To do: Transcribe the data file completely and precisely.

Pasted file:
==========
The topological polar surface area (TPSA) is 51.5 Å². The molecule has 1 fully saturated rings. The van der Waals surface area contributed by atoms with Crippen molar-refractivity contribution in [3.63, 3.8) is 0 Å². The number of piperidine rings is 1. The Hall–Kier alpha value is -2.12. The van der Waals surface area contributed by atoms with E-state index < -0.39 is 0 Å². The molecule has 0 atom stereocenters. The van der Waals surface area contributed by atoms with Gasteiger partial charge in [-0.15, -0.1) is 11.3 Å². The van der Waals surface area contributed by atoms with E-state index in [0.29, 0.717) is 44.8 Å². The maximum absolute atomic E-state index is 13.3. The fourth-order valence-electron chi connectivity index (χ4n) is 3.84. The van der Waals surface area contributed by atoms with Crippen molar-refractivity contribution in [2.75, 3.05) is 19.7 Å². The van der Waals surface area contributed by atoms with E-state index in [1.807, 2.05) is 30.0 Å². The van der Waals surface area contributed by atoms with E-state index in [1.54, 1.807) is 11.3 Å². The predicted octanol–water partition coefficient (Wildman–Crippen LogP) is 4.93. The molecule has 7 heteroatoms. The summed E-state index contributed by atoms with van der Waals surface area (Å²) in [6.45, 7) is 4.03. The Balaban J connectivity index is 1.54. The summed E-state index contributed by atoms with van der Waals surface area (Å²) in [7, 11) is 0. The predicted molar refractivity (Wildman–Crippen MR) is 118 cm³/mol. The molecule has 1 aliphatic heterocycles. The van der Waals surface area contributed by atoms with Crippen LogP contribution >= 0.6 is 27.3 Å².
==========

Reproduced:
The topological polar surface area (TPSA) is 51.5 Å². The molecule has 1 fully saturated rings. The van der Waals surface area contributed by atoms with Crippen molar-refractivity contribution in [3.63, 3.8) is 0 Å². The number of piperidine rings is 1. The Hall–Kier alpha value is -2.12. The van der Waals surface area contributed by atoms with E-state index < -0.39 is 0 Å². The molecule has 0 atom stereocenters. The van der Waals surface area contributed by atoms with Gasteiger partial charge in [-0.15, -0.1) is 11.3 Å². The van der Waals surface area contributed by atoms with E-state index in [0.29, 0.717) is 44.8 Å². The maximum absolute atomic E-state index is 13.3. The fourth-order valence-electron chi connectivity index (χ4n) is 3.84. The van der Waals surface area contributed by atoms with Crippen molar-refractivity contribution in [2.75, 3.05) is 19.7 Å². The van der Waals surface area contributed by atoms with E-state index in [1.807, 2.05) is 30.0 Å². The van der Waals surface area contributed by atoms with E-state index in [1.54, 1.807) is 11.3 Å². The predicted octanol–water partition coefficient (Wildman–Crippen LogP) is 4.93. The molecule has 7 heteroatoms. The summed E-state index contributed by atoms with van der Waals surface area (Å²) in [6.45, 7) is 4.03. The Balaban J connectivity index is 1.54. The summed E-state index contributed by atoms with van der Waals surface area (Å²) in [7, 11) is 0. The predicted molar refractivity (Wildman–Crippen MR) is 118 cm³/mol. The molecule has 1 aliphatic heterocycles. The van der Waals surface area contributed by atoms with Crippen LogP contribution >= 0.6 is 27.3 Å².